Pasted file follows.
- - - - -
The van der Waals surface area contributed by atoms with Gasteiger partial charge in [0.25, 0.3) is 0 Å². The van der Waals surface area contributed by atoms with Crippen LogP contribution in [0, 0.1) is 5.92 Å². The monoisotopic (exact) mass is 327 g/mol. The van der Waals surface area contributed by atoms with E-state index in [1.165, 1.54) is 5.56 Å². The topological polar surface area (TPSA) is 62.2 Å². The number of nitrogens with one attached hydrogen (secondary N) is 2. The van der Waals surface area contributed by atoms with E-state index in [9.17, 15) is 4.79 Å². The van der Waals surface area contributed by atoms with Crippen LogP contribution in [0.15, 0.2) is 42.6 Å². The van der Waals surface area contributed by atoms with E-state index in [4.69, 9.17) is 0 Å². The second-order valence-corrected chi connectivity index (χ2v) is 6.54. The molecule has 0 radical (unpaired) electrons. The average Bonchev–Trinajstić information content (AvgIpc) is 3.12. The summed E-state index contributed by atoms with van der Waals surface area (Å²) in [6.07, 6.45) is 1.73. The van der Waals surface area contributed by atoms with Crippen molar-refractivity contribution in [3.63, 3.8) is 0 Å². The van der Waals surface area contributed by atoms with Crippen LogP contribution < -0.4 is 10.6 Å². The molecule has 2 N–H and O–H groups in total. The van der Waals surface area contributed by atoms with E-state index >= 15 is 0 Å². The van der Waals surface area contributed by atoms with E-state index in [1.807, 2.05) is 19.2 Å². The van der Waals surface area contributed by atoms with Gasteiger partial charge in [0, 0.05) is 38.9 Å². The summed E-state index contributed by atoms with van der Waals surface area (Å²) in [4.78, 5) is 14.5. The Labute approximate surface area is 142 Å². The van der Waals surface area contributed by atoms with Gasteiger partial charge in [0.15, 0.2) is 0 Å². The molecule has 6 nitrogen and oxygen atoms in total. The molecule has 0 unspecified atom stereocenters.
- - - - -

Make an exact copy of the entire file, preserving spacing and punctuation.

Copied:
The van der Waals surface area contributed by atoms with Gasteiger partial charge in [0.25, 0.3) is 0 Å². The van der Waals surface area contributed by atoms with Crippen LogP contribution in [0, 0.1) is 5.92 Å². The monoisotopic (exact) mass is 327 g/mol. The van der Waals surface area contributed by atoms with E-state index in [1.165, 1.54) is 5.56 Å². The topological polar surface area (TPSA) is 62.2 Å². The number of nitrogens with one attached hydrogen (secondary N) is 2. The van der Waals surface area contributed by atoms with E-state index in [9.17, 15) is 4.79 Å². The van der Waals surface area contributed by atoms with Crippen LogP contribution in [0.15, 0.2) is 42.6 Å². The van der Waals surface area contributed by atoms with E-state index in [4.69, 9.17) is 0 Å². The second-order valence-corrected chi connectivity index (χ2v) is 6.54. The molecule has 0 radical (unpaired) electrons. The average Bonchev–Trinajstić information content (AvgIpc) is 3.12. The summed E-state index contributed by atoms with van der Waals surface area (Å²) in [6.07, 6.45) is 1.73. The van der Waals surface area contributed by atoms with Crippen molar-refractivity contribution in [3.63, 3.8) is 0 Å². The van der Waals surface area contributed by atoms with Crippen LogP contribution < -0.4 is 10.6 Å². The molecule has 2 N–H and O–H groups in total. The van der Waals surface area contributed by atoms with E-state index >= 15 is 0 Å². The van der Waals surface area contributed by atoms with E-state index in [1.807, 2.05) is 19.2 Å². The van der Waals surface area contributed by atoms with Gasteiger partial charge in [0, 0.05) is 38.9 Å². The summed E-state index contributed by atoms with van der Waals surface area (Å²) in [4.78, 5) is 14.5. The Labute approximate surface area is 142 Å². The van der Waals surface area contributed by atoms with Gasteiger partial charge in [0.15, 0.2) is 0 Å². The molecule has 6 nitrogen and oxygen atoms in total. The molecule has 0 unspecified atom stereocenters.